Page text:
Eight days before Ohio State's game against Wisconsin, Ryan Day's team rolled. Again.
This, the Buckeyes' seventh blowout win in a row, came with a 52-3 score under the lights as Ohio State trampled Northwestern at Ryan Field in Evanston, Illinois.
At some point – as soon as Saturday – Ohio State will get a stiff challenge. Though it only held a 7-3 lead after the first quarter, that didn't happen on Friday.
We're taking a closer look at 11 plays from the 49-point victory that we can learn from as the Buckeyes ready for their top-15 matchup with the Badgers.
1st quarter – 12:49: J.K. Dobbins rushed for an 8-yard gain to convert a first down.
- Justin Fields, on the second third down of the first drive of the game, checked into a run in a 3rd-and-8 situation. The decision was nearly spoiled due to a nickelback blitz off the edge.
- What Dobbins did on this play highlights why he has put himself in conversations about the best running back in the country. The untouched blitzing nickelback had a free shot at the back two yards behind the line of scrimmage. But a jab step to the left from Dobbins before cutting inside caused the missed tackle. Then, as he has done so well this year, he finished through contact to pick up enough yards for the first down.
- Also of note: Nicholas Petit-Frere and Jonah Jackson did a nice job creating a hole at the line of scrimmage, and Branden Bowen took care of a linebacker, allowing Dobbins enough space to operate.
1st quarter – 10:13: Chase Young sacked Aidan Smith for a 9-yard loss.
- For much of the game, Northwestern moved quarterback Aidan Smith around, trying to keep him away from Young. That's just what teams have to do against a pass rusher who is viewed as the best college football player in the country.
- On this sack, Young's only of the game, he never allowed the right tackle to get his hands on his chest plate, swiping them away as he side-stepped and found a free lane to the quarterback.
- Through seven games, Young has 9.5 sacks in 271 snaps. The other five defensive ends who have played the most snaps – Tyreke Smith, Jonathon Cooper, Tyler Friday, Javontae Jean-Baptiste and Zach Harrison – have combined for five sacks in 570 snaps. At some point, Larry Johnson would certainly like to find somebody who can consistently get pressure across from Young. But thus far, that hasn't lessened Young's impact.
1st quarter – 6:15: Isaiah Bowser rushed for a 12-yard gain before Jordan Fuller tackled him.
- It's worth mentioning that Northwestern had five rushes for at least eight yards in its two first-quarter drives. At the end of the first 15 minutes, the Wildcats were averaging 5.8 yards on nine carries. A problem, right? Sure. But not one that should bother the Buckeyes much going forward, and not one that bothered them the rest of the game.
- In the final three quarters, Northwestern averaged 2.8 yards on 38 carries. Back to normal for a defense that ranks fourth in the nation with an average of 2.6 yards per carry allowed through seven games.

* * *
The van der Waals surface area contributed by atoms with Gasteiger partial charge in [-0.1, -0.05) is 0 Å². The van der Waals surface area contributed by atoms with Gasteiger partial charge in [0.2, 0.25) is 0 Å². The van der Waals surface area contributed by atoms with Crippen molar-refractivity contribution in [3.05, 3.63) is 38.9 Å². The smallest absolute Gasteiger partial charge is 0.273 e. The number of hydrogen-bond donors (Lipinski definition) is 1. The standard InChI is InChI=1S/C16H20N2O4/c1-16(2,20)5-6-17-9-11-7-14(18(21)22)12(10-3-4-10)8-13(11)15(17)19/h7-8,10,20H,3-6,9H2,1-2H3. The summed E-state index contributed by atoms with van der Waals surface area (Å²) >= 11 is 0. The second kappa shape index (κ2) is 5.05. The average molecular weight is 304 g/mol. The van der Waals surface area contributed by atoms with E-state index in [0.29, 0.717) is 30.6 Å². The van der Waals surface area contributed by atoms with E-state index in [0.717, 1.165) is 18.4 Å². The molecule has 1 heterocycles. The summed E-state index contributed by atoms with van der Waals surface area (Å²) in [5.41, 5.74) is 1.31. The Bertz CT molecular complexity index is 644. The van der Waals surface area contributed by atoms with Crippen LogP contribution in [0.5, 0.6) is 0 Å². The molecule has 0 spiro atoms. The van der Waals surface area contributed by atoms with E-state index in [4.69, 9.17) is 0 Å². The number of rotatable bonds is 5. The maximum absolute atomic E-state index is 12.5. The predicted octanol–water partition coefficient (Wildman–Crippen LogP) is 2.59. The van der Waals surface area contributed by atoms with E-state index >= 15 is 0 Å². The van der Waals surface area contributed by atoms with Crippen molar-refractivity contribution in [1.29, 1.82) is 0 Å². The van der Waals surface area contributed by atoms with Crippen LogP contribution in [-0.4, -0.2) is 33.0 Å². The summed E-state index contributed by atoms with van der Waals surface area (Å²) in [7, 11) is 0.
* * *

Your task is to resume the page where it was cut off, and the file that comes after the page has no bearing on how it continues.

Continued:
- On this play, because Ohio State did not have Baron Browning at its disposal, it used Pete Werner as the middle linebacker on third down and brought in Josh Proctor as a fifth defensive back. Typically, Browning would play middle linebacker and Werner would be at strongside linebacker.
- Robert Landers executed a well-timed swim move but couldn't get his hands on Bowser quickly enough, and Malik Harrison overran the play and got buried by the left tackle. Would this be a concern if it happened again and again? Sure. But it has been seven games, and no team has consistently picked the Buckeyes apart on the ground.
1st quarter – 0:09: Justin Fields completed a 20-yard pass to K.J. Hill.
- This is the Justin Fields difference. What he does here, few quarterbacks can make happen.
- Northwestern dropped eight players, rushed three, yet still got immediate pressure with a defensive end who took advantage of miscommunication between Wyatt Davis and Branden Bowen. Fields didn't panic. He side-stepped into open space and avoided getting sacked by a second rusher while keeping his eyes downfield.
- In that situation, many quarterbacks who run a 4.4-second 40-yard dash would take off on the ground. Knowing the situation, Fields didn't. Instead, he found his footing, never took his eyes off his receivers and hit Hill to convert the first down.
- This is the perfect example of Fields' ability to maneuver in the pocket, threaten defenses with a possible quarterback scramble and maintain enough composure to make a safe, on-time throw on the move.
2nd quarter – 14:25 and 14:16: Justin Fields threw an incomplete pass out of bounds, and then completed a 14-yard pass to Chris Olave.
- Altogether, Nicholas Petit-Frere had a quality first start against Northwestern. He didn't grade out as a champion, though, and the first play in this sequence surely counted against him. Northwestern's defensive end knocked away Petit-Frere's hands, giving him a shot for a sack.
- Fields, though, managed to see him coming and shrugged the end off before making the smart decision to throw the ball away out of bounds. With ample size, he's a difficult quarterback for defensive players to get to the ground.
- The next play, Fields got all the protection he needed before delivering a pass to Olave to convert the first down. Ohio State has thrived while relying on these sideline throws, for it has wide receivers who can create the necessary separation and a quarterback with an arm to make those tosses look simple.
2nd quarter – 11:55: Tommy Togiai tackled Drake Anderson for a 2-yard gain, and then he tackled Aidan Smith for a 4-yard gain.
- Togiai currently has a pair of fifth-year seniors – Davon Hamilton and Robert Landers – listed ahead of him on the depth chart at nose tackle. But through seven games, he has played more snaps than either of them. Back-to-back plays like these show why Larry Johnson hasn't been shy about putting him in the game.